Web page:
Innovative trial aims to induce remission of type 2 diabetes
Remission is well-known as the goal in cancer treatment but scientists are discovering it's also an exciting possibility for those with type 2 diabetes.
This new concept is being tested by researchers at Lawson Health Research Institute, who are challenging traditional type 2 diabetes treatment and testing an aggressive approach in recently diagnosed patients.
St. Joseph's Hospital in London is one of seven Canadian sites taking part in the innovative trial considered a significant and innovative departure in strategy in the care of people with type 2 diabetes. Known as the REMIT Study, it is being led by the Population Health Research Institute (PHRI), a joint institute of McMaster University and Hamilton Health Sciences. This trial follows a PHRI pilot study of early aggressive treatment that resulted in up to 40 per cent of 83 patients with type 2 diabetes going into remission and not needing any diabetes treatment for at least three months.
"For type 2 diabetes we have a wide array of new drugs, a wide array of new insulins, lots of choices, and we are doing our best with our family doctor colleagues, but we're not winning," explains Lawson researcher and endocrinologist Dr. Irene Hramiak, Chief of the Centre for Diabetes, Endocrinology and Metabolism at St. Joseph's. "We still have 50 per cent of patients with type 2 diabetes who are not reaching their blood sugar targets. Unfortunately our patients still are suffering the complications - amputations, eye disease, dialysis and heart attacks from their diabetes. So we have to stop and ask maybe it's our approach."
The standard treatment for people diagnosed with type 2 diabetes is to start on a single medication, which is then followed by the addition of more drugs and insulin as the disease progresses.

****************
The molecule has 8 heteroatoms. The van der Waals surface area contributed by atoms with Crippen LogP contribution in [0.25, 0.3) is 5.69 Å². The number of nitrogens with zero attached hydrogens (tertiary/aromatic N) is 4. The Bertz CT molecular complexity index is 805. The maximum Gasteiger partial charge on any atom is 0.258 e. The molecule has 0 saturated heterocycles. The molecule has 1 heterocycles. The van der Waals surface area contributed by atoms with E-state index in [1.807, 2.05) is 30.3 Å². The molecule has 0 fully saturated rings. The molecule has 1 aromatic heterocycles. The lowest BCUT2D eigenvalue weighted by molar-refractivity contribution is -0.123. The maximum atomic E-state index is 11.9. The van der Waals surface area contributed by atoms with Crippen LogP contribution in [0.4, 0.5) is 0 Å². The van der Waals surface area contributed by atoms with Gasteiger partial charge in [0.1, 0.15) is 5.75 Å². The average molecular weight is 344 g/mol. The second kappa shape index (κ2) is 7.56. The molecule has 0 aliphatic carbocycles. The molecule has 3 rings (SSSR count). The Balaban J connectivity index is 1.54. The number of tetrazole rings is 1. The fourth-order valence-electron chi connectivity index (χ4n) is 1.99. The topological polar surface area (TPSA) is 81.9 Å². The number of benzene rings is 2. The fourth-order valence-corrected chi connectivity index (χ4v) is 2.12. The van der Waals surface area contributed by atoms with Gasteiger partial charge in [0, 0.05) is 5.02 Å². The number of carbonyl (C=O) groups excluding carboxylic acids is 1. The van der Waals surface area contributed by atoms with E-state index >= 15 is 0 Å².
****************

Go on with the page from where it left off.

"We don't start multiple drugs all at once," says Dr. Hramiak. "We take one at time. We wait until you run out of efficacy from that drug, which can take a variable length of time and then we add a drug. But over the course of many years, there are lag periods and people spend a lot of time poorly controlled rather than well controlled because of the progressive nature of the disease."
The experimental treatment will see patients receiving intensive treatment - two drugs plus insulin at bedtime - for three months to see if remission can be induced.
"It's a proactive approach," says Dr. Hramiak. "The theory is that we should be aggressive with treatment early in the disease and that may slow the progression of the disease."
A total of 152 patients are being sought in Canada - 25 at St Joseph's Health Care London - who have been diagnosed with type 2 diabetes within the last eight years. Those who would like more information about the trial can call 519 646-6100 ext. 65423.
"It's quite innovative," says Dr. Hramiak of the experimental treatment. "It's really changing the disease and inducing remission rather than treating disease. It's a huge difference to our overall approach."